#BrokenAsides with Sallyanne Rock


When did you first feel like a writer?
I think it was when I had my first piece of writing published – a piece of flash fiction in an online journal. I’ve always been ‘good at writing’ – school and college essays, documentation and web pages, etc., but I’d never thought of myself as a writer before I got published. Looking back I’ve always been a writer, long before I felt like one or would have given myself that title.

What’s the most interesting thing that has inspired your writing and what was the result?
My local art gallery, General Office, had an exhibition of Polish film posters, displaying some of the most interesting and powerful art I’ve ever seen. Alongside it they ran a poetry workshop led by Bohdan Piasecki, writing in response to the art. The posters inspired me to write some really intriguing drafts.

Paint us a picture: what does your writing process look like? Do you write in coffee shops at night or only on an old type-writer?
I wish I could paint you an interesting picture here, but realistically my writing process involves me sat on my bed with my notebook, in whatever time I can snatch in between everything else.

Describe your ideal reader: who would your work speak to?
A lot of my work up until now has focused on what it’s like to have lived through an abusive relationship, so I hope my work will resonate with others who have suffered any kind of trauma in their lives. Poetry has been so healing for me and I hope that people reading my work can find their own healing in it too.

Who’s an author you’ve changed your mind about and why?
I always loved Philip Larkin until I found out about his racist and misogynist views. So while I appreciate he was a good poet, I really can’t bring myself to read his work anymore.

If you could interview any other writer/artist, who would it be and why?
I’m not sure I’d be up to the task of interviewing him, but I’d love to spend an hour in the company of Anthony Anaxagorou. I think he’s one of the most technically brilliant poets living today, and the insight and wisdom he shares is of incredible value, and he’s so generous with it. The work he does to raise the profile of poetry and to create opportunities for marginalised and underrepresented groups is phenomenal.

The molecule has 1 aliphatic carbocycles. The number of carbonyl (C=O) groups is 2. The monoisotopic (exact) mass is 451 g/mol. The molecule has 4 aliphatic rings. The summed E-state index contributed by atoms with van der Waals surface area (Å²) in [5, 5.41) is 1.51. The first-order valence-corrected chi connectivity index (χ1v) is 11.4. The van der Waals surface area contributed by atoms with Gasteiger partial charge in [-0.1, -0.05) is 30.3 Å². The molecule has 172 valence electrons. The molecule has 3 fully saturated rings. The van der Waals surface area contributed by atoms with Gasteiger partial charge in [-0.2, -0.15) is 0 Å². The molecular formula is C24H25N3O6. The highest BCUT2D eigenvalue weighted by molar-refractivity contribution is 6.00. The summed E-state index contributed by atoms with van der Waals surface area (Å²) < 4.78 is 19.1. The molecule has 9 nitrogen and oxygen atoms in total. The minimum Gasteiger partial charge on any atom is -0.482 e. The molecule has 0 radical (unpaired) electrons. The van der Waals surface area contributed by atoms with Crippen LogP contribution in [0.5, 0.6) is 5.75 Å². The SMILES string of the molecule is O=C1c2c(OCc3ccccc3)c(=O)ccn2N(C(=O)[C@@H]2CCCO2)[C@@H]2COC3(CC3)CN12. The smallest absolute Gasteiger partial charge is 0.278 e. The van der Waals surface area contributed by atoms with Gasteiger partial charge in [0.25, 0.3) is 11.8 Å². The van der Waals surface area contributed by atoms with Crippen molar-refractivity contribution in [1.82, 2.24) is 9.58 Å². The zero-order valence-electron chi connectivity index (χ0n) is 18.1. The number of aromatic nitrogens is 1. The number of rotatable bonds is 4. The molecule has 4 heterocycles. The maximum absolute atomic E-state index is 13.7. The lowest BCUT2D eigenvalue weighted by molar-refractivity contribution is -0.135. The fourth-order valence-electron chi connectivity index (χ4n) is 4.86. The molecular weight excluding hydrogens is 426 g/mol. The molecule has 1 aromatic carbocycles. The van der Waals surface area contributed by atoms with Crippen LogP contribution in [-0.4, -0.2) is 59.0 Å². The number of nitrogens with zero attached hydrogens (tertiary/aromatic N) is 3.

What motivates you to keep writing?
I can’t not write; I get itchy when I stop for any length of time. It’s more like a compulsion than motivation! Reading or hearing amazing poetry by other writers is also really inspiring to me. I often get the motivation to write while I’m reading poetry, or if I’ve just been to a spoken word event.

How do you deal with writer’s block or being overwhelmed by the writing process?
I just pick up my pencil and write literally anything. Just a load of nonsense or the same phrase over and over until something vaguely inspiring comes out. I also find that going for a long walk on my own tends to generate ideas, so I do that if I’m really stuck.

Where would you like to see yourself in a decade? A creative writing teacher? As a best-seller?
I recently resigned from my corporate career after more than 20 years to go freelance. So, in a decade I’d love to be in a position where I’m earning my living from writing; perhaps mentoring and sharing my knowledge and experience with other poets on their poetry journey.

What has your work taught you about yourself?
It’s taught me that I have something to offer this world, and that despite some difficult years that my creativity and inspiration is still within me and that I can use it to write poetry that creates a connection with other people.

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